Titanic – a century of news

Image A few weeks ago I blogged about neglecting the blog because I was working on my first ebook, about the Titanic. I finalised it last week and it’s now in the Amazon store for Kindle, and on iTunes!

The book is a collection of Guardian articles on Titanic, from its inception as the world’s largest ship (rumours first circulated that the White Star line was planning a mammoth liner in 1907), through the excitement of the launch and the tragedy that followed, and on to the present day, with the discovery of the wreck in the 1980s, James Cameron’s 1998 film and the creation of the Titanic ‘brand’.

The most moving pieces I found were firsthand accounts of the disaster from survivors, given to journalists on their arrival in New York and to the official inquiry that followed the tragedy.

Titanic is obviously the story of the moment, with the 100th anniversary of the sinking looming this weekend, and the ebook has reached #33 on Kindle’s world history list (yay!). The From the archive blogpost I wrote in conjunction has been shared more than 76,000 times on Facebook.

You can read more on the From the archive blog (Titanic – a maiden voyage that ended in tragedy) or, you know, download the ebook! It’s only £2.56…

Reading: The role of a 21st century librarian

Great post from Emma Cragg and Katie Birkwood on what it takes to be a 21st century librarian, on the Guardian careers site (published a year ago), that I stumbled across today.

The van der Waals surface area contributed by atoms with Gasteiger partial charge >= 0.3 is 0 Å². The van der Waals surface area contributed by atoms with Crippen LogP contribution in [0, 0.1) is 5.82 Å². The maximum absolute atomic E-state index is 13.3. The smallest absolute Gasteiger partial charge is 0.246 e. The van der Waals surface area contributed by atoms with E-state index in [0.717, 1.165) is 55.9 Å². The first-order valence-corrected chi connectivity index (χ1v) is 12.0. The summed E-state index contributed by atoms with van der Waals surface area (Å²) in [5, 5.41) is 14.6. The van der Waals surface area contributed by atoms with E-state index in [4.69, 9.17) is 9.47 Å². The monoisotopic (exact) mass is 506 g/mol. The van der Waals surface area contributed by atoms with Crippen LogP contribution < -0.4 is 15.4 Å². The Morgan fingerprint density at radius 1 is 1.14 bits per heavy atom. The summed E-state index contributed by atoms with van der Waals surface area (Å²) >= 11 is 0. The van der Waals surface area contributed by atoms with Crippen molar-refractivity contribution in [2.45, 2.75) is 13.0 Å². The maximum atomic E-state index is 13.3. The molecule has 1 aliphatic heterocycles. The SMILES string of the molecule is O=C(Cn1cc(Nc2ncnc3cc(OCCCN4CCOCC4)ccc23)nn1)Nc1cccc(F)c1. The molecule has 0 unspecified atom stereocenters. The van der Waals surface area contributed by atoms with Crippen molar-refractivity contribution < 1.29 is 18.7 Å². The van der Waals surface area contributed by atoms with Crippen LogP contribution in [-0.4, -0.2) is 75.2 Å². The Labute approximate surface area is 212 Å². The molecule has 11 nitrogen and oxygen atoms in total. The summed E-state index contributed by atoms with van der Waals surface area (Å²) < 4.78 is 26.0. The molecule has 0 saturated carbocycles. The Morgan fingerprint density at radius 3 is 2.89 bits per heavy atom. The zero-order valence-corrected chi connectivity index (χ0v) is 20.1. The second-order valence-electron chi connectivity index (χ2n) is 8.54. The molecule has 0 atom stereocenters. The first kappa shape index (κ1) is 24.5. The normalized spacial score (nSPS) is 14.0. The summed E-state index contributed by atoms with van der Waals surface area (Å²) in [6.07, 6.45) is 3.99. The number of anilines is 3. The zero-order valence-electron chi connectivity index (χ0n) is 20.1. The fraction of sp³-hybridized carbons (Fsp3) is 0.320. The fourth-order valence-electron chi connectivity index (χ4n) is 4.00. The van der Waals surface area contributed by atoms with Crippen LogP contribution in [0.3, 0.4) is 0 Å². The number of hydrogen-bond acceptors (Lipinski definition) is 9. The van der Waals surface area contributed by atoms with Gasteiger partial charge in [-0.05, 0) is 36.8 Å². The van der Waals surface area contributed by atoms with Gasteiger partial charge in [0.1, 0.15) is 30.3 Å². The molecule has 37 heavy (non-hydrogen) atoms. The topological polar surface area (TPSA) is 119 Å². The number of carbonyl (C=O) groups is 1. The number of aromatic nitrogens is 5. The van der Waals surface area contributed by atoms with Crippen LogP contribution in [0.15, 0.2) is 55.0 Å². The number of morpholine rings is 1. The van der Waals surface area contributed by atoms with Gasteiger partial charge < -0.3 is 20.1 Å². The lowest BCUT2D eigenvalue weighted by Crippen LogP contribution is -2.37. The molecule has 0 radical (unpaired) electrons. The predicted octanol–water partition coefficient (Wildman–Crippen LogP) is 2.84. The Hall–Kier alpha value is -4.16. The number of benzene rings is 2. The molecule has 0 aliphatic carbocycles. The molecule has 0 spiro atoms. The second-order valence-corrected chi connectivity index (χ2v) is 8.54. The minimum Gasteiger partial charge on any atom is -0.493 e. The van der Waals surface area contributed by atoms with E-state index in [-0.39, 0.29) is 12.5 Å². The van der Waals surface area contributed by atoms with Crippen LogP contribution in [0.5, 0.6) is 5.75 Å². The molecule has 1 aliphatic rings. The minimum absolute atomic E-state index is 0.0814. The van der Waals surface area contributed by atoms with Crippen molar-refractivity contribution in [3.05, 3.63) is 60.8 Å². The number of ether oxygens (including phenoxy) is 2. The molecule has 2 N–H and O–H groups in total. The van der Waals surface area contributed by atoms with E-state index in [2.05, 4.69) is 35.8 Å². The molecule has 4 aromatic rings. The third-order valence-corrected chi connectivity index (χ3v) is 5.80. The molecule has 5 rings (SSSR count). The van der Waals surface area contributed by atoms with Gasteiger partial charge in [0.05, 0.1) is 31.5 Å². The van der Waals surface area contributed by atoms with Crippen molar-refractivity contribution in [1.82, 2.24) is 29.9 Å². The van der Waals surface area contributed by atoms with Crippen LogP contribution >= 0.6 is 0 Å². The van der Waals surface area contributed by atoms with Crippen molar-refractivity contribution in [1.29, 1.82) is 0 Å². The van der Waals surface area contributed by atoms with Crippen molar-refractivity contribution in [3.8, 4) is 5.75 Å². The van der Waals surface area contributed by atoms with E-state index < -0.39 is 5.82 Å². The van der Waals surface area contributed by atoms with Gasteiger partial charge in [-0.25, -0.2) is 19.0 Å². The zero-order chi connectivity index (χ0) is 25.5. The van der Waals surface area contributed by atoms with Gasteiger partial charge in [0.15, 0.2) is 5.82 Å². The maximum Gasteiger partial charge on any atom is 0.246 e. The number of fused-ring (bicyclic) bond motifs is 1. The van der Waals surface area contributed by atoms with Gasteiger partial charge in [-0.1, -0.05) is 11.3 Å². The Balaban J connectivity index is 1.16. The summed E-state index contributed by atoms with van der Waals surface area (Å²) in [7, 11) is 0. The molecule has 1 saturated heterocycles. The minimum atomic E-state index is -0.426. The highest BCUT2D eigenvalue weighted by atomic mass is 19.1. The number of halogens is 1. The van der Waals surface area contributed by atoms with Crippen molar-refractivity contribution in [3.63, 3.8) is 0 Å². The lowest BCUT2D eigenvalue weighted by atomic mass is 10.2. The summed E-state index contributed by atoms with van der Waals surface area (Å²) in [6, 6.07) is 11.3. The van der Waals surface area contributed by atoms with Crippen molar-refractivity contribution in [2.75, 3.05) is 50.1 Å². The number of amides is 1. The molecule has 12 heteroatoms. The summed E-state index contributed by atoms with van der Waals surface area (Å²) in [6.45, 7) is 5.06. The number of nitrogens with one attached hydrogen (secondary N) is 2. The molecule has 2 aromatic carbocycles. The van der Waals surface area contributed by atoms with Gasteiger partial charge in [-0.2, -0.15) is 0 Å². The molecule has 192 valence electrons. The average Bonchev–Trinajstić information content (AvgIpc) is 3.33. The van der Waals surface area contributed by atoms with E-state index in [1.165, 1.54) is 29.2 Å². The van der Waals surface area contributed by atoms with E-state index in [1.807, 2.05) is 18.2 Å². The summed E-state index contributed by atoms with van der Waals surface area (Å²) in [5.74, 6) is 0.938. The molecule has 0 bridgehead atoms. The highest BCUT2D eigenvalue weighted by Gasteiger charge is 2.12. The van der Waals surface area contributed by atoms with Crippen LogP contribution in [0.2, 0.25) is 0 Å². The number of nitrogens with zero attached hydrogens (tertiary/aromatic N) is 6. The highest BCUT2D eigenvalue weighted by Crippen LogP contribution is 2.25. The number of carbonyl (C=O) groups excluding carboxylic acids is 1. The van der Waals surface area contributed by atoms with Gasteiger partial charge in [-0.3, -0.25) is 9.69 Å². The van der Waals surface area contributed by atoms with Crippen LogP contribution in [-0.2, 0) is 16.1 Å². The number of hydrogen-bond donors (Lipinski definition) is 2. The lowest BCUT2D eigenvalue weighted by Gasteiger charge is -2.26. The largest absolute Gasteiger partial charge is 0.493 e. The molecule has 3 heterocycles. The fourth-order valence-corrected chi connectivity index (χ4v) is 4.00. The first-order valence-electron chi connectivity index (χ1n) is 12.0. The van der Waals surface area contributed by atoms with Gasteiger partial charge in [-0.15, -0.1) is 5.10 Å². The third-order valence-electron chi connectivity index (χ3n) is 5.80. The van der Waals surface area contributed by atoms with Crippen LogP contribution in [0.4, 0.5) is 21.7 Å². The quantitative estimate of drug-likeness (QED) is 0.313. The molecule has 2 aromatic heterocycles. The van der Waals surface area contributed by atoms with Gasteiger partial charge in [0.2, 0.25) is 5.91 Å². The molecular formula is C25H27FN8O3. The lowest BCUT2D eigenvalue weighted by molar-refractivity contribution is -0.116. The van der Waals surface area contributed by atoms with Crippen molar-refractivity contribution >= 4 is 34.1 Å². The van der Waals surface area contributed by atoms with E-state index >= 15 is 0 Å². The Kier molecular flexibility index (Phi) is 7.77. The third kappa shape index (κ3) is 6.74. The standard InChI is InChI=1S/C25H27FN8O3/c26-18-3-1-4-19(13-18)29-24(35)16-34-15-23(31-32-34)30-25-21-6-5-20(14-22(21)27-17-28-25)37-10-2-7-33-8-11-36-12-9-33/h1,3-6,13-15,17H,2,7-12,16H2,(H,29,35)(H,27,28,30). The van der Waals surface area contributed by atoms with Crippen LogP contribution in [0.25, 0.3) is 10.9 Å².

In all library roles customer service and communication skills are important. If anyone ever thought they’d become a librarian because they liked books or reading, they would be sorely disappointed if they did not also like people too.

So true! So much of the role is communicating the information you find to others.

Blogging From the archive: CILIP Update article

I had an article published in CILIP Update magazine last week, but I was away (good timing!) so I couldn’t blog it then. If you’ve ever wondered how the Guardian library runs the From the archive blog, here’s the place to find out.

Update were kind enough to link to it directly (Blogging from the archive: it’s all old news). Have a read if you’re interested (please!).

Digested version (John Crace style) – We used to blog. It was rubbish. Now we’ve focussed the remit and published it through the Guardian site, it’s great. Oh, and Twitter helps. Read it.

If anyone has feedback I’d be really interested. Do you run a similar project? How have you found the process of blogging for work? Disagree with any points?

Martin Belam on the editorial pitfalls when digital and print collide

Martin Belam has flagged up one of the dangers of online reporting over on curreybetdotnet.